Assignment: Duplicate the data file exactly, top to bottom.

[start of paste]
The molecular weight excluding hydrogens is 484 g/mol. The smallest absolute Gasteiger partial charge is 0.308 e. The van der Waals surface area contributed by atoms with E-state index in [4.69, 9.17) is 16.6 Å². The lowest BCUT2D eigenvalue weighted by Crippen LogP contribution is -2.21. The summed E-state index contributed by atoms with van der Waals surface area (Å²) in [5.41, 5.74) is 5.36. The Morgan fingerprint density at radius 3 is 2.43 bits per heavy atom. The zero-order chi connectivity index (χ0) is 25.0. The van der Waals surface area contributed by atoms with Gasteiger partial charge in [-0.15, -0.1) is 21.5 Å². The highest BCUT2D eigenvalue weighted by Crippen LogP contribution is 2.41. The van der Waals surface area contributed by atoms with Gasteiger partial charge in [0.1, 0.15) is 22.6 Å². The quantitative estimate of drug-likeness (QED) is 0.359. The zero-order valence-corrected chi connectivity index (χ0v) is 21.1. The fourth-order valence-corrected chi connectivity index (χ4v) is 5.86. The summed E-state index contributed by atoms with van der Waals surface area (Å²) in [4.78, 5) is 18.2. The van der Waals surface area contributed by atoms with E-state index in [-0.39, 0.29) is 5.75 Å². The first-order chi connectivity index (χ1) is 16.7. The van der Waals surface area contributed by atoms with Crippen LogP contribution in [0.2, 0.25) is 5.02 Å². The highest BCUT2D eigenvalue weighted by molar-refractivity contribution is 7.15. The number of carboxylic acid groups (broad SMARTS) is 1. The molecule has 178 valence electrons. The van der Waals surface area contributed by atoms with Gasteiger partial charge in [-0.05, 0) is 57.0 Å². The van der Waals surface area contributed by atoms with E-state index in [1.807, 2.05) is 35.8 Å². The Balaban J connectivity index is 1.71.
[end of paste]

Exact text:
The molecular weight excluding hydrogens is 484 g/mol. The smallest absolute Gasteiger partial charge is 0.308 e. The van der Waals surface area contributed by atoms with E-state index in [4.69, 9.17) is 16.6 Å². The lowest BCUT2D eigenvalue weighted by Crippen LogP contribution is -2.21. The summed E-state index contributed by atoms with van der Waals surface area (Å²) in [5.41, 5.74) is 5.36. The Morgan fingerprint density at radius 3 is 2.43 bits per heavy atom. The zero-order chi connectivity index (χ0) is 25.0. The van der Waals surface area contributed by atoms with Gasteiger partial charge in [-0.15, -0.1) is 21.5 Å². The highest BCUT2D eigenvalue weighted by Crippen LogP contribution is 2.41. The van der Waals surface area contributed by atoms with Gasteiger partial charge in [0.1, 0.15) is 22.6 Å². The quantitative estimate of drug-likeness (QED) is 0.359. The zero-order valence-corrected chi connectivity index (χ0v) is 21.1. The fourth-order valence-corrected chi connectivity index (χ4v) is 5.86. The summed E-state index contributed by atoms with van der Waals surface area (Å²) in [4.78, 5) is 18.2. The van der Waals surface area contributed by atoms with E-state index in [-0.39, 0.29) is 5.75 Å². The first-order chi connectivity index (χ1) is 16.7. The van der Waals surface area contributed by atoms with Crippen LogP contribution in [0.2, 0.25) is 5.02 Å². The highest BCUT2D eigenvalue weighted by molar-refractivity contribution is 7.15. The number of carboxylic acid groups (broad SMARTS) is 1. The molecule has 178 valence electrons. The van der Waals surface area contributed by atoms with Gasteiger partial charge in [-0.05, 0) is 57.0 Å². The van der Waals surface area contributed by atoms with E-state index in [1.807, 2.05) is 35.8 Å². The Balaban J connectivity index is 1.71.